"I got into contact with several groups that try to support people who have been abused by priests," Coode says. "They told me basically what I was going to go through. I said, 'Naw, I'll go to [diocesan officials], and they will be so sorry and ask, 'What can we do.' And this priest with the support group said, 'No, they are going to deny it and treat you like shit....' And they did."

In 1997, Coode requested and got meetings at various times with Bishop Edward U. Kmiec, the bishop of Nashville; Father David R. Perkin, the bishop's administrative assistant; and Gino Marchetti, the diocesan attorney. Coode was not satisfied with the meetings, which came as the diocese was about to be confronted with accusations involving former Nashville priest Edward McKeown, now serving 25 years without parole in state prison on multiple counts of raping an underage boy. McKeown left the priesthood in 1989 after admitting sexual misconduct with a minor, and recently a judge ruled that the diocese could not be held accountable because he had already left the priesthood several years before committing the crimes for which he is now imprisoned.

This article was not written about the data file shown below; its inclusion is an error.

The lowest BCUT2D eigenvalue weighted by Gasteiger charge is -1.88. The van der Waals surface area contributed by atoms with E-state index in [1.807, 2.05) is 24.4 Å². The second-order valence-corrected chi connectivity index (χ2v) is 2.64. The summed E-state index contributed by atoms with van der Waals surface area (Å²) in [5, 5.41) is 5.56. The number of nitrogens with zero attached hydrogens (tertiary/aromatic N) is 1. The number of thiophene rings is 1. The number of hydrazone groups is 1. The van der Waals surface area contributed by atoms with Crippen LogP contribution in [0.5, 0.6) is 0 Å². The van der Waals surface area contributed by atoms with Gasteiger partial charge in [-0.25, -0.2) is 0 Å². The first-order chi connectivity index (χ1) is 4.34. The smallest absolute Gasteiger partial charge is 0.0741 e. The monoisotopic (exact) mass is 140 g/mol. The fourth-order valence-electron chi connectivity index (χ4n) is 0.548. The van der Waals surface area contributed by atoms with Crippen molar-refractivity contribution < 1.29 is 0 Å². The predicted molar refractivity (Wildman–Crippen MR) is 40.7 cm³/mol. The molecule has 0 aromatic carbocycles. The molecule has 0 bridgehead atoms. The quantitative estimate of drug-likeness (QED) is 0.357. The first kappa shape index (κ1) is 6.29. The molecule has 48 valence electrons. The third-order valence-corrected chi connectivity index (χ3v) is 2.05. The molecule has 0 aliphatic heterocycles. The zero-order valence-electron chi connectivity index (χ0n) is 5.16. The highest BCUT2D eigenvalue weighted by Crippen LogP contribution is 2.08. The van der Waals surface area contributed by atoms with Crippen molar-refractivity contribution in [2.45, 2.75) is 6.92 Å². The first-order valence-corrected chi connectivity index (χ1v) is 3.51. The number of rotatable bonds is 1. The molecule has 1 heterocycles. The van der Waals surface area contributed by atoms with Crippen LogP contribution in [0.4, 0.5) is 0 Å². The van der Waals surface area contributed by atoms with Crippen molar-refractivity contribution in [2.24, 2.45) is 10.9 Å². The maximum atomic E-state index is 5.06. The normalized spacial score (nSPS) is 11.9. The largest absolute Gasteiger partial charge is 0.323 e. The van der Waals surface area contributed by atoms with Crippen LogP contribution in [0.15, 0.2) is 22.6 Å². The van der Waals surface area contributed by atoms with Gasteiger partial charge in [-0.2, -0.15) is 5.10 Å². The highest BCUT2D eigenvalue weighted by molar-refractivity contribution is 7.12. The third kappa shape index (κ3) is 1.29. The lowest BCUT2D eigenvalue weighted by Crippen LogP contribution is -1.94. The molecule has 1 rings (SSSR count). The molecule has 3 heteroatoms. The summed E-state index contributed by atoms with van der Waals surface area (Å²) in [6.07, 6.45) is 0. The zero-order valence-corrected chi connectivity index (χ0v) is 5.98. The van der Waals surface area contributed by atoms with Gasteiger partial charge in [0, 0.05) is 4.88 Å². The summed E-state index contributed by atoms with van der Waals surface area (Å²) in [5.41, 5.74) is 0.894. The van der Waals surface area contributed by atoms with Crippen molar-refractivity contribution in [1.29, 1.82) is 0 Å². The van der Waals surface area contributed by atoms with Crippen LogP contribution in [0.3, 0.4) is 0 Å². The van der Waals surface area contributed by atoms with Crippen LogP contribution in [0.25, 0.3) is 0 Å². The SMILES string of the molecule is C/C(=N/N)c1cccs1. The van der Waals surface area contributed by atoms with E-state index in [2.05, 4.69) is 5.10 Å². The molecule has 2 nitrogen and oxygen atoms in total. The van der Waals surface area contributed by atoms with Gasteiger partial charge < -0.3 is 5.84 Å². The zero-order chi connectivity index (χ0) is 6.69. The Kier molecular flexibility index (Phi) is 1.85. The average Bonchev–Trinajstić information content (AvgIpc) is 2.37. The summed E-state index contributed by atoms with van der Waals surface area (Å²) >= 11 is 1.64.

"Kmiec was very condescending," Coode says of his meeting with the head of the Nashville Diocese. "He denied that [sexual abuse by priests in general] happened, said it never had happened. He said if it had happened—which he didn't think it had—then it sure as hell wasn't happening now. And here I am knowing about McKeown and them about to be blown out of the water. I knew that. And I knew there were a bunch of queers [in the priesthood]. I knew that was happening whether he knew about it or not. And he's sitting here telling me all that. And I'm saying, damn, this guy doesn't have a clue or he's covering it up."

On this point, there is distinct disagreement both about the tone of the meeting and its substance.